In 1949 Dyson was nearing the end of his time as Director at the Royal College of Music and this period was a fertile one for him, composition-wise. He had already written two unusual and attractive string orchestra concertos (Concerto da Chiesa and Concerto da Camera) in 1948 and now set out on a concerto for piano with string orchestra. This was begun in 1949 when he wrote to his son that he was “well on the way with a piano concerto”. The work has a remarkable sense of intimacy and an almost classical feel in its sense of economy. The Concerto Leggiero is in three movements with the second as a reflective, elegiac set of variations on the theme given at the start. The third movement is a lively Vivace typical of the mature Dyson, well-structured, economical and involving for the listener all the way to its final flourish.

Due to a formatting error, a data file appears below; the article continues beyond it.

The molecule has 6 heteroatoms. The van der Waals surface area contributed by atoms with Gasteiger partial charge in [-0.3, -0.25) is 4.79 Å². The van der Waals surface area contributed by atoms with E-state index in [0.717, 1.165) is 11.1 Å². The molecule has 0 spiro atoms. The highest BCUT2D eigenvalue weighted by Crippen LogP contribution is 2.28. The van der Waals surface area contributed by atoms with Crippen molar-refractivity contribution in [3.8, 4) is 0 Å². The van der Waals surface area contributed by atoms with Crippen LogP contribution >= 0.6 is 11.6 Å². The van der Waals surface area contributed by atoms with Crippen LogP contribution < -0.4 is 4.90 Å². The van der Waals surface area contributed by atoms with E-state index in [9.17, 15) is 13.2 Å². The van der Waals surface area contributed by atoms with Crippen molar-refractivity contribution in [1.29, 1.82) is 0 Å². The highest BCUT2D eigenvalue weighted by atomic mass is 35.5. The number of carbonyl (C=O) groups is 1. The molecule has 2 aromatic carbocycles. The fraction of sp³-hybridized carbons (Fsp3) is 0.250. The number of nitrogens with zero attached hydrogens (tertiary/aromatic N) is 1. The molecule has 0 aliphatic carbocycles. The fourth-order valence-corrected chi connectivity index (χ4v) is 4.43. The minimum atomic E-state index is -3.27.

Programme note by Paul Spicer